Fusion: ancestral diets, modern culinary techniques, and experimental archaeology
An applied experimental archaeological approach holds tremendous promise for addressing the biggest health issue facing humans today: diet. Beginning with the interpretation of the archaeological record and ancestral, traditional and modern food practices dedicated to increasing the density and bioavailability of nutrients, and experimenting with ways to fuse them with modern culinary techniques, we can develop strategies that support the creation of relevant, meaningful and accessible food system solutions. In order to be effective these solutions must simultaneously meet our biological nutritional needs as well as our modern cultural expectations of taste, smell, texture and visual appeal. This address will offer a unique perspective on our dietary past, provide insight from the Food Evolutions Project, and discuss the vision for The Eastern Shore Food Lab, the new center at Washington College dedicated to using this approach to reconnect people with their food and to learning to eat like humans again.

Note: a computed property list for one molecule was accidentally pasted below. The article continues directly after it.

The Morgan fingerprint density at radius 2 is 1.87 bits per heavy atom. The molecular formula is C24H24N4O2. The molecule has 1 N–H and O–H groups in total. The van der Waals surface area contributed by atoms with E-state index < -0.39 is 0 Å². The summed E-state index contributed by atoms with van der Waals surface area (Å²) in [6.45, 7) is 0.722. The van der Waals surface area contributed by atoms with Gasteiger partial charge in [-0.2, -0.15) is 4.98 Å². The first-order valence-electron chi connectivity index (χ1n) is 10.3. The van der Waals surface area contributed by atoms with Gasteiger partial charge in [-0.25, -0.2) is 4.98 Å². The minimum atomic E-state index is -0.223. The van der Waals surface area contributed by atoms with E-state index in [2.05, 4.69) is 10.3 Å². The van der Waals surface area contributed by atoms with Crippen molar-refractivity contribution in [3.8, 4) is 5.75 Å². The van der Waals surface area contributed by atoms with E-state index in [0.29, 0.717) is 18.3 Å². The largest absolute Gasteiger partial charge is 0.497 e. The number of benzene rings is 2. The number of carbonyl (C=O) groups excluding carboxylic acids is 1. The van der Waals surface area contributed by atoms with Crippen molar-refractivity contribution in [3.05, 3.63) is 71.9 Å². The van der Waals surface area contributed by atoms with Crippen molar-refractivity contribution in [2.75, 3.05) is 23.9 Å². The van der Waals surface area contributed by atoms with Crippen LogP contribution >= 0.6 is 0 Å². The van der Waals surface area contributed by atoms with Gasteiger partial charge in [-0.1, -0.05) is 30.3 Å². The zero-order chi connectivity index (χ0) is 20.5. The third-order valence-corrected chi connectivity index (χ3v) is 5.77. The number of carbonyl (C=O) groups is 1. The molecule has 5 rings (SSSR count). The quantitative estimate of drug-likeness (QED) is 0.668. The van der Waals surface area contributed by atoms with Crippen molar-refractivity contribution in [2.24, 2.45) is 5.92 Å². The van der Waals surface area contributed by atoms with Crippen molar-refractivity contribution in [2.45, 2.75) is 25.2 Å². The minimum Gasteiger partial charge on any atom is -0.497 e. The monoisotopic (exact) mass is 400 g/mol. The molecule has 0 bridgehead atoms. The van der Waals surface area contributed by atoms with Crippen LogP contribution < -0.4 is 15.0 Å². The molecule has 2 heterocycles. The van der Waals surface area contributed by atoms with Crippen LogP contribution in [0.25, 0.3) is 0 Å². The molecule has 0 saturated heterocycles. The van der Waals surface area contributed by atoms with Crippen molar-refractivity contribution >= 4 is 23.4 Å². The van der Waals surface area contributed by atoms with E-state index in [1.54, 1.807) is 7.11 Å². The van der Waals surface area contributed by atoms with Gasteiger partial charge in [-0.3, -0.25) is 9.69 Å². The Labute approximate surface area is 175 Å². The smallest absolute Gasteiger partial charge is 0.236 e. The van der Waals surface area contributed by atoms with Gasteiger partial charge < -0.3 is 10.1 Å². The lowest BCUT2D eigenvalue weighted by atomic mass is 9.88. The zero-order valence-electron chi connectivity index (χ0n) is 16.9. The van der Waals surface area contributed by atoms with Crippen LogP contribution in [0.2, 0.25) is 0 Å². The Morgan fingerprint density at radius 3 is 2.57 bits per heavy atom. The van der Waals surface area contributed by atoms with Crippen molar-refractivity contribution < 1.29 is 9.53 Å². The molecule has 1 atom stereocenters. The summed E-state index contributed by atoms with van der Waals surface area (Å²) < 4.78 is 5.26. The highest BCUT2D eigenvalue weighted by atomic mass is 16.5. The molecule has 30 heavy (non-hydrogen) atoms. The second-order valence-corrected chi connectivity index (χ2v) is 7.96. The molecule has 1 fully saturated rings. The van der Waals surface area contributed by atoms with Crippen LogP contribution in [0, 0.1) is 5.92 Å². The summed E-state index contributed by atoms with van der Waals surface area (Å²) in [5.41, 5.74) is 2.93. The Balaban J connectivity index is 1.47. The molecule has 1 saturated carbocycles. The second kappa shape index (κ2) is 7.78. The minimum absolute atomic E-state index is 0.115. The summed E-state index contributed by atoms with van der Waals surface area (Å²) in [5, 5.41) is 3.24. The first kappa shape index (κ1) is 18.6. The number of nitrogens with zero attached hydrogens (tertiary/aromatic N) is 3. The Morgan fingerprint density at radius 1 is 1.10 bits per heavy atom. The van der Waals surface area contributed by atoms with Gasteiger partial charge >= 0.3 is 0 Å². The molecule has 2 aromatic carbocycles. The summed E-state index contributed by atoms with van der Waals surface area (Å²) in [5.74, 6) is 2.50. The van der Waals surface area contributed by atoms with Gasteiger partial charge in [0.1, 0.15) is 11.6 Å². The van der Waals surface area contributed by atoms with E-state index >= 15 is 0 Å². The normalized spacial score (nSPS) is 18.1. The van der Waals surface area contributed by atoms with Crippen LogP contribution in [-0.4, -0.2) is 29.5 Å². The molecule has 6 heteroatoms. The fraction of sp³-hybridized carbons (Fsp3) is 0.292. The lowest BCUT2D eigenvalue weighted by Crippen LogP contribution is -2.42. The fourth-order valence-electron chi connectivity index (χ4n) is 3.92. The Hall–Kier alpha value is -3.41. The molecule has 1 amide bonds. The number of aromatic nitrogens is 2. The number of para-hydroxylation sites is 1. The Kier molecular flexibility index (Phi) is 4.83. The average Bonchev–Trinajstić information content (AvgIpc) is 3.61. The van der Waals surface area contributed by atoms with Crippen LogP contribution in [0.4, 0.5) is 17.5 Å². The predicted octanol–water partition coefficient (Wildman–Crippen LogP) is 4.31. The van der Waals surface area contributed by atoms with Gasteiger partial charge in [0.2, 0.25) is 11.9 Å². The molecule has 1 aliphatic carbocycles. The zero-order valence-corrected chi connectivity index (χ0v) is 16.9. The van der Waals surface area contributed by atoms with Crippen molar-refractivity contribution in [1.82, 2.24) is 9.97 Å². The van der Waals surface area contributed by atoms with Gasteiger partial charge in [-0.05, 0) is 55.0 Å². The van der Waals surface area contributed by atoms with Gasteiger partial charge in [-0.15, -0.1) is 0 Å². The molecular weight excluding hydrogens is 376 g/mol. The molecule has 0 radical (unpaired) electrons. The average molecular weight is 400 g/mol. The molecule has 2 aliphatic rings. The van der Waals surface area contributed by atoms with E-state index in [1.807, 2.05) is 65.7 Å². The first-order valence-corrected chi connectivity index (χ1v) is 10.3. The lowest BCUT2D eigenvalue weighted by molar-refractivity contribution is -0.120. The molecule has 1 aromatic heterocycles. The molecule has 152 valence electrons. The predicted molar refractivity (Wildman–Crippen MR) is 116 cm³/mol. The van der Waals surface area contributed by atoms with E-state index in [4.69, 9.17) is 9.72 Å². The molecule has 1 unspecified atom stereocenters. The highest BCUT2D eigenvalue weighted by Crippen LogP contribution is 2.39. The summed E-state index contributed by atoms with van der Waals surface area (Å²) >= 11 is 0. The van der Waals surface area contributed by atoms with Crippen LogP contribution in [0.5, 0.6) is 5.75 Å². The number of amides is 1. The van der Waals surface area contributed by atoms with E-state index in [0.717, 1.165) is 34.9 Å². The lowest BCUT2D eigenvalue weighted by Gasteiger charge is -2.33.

|6:00pm||Pizza for students, pub for other attendees|
Day 3 - Saturday, October 19, 2018
On Saturday, conference attendees will have the opportunity to tour Colonial Williamsburg in a very special way. Some of EXARC’s members will be demonstrating alongside Colonial Williamsburg’s craft specialists in order to enhance and contextualize the technologies typically seen there. In fact, most of our demonstrators will showcase the worldwide technological precursors to the colonial crafts typically shown at Williamsburg. In this way, conference attendees and park visitors will walk through virtual prehistoric timelines on their way to observe the colonial craftspeople.
(note: conference registration does not cover park entrance fees. It does provide access to all areas where EXARC/REARC demonstrations will take place.)Bronze Casting
Neil Peterson, Wilfrid Laurier University
Tim Messner PhD, SUNY Potsdam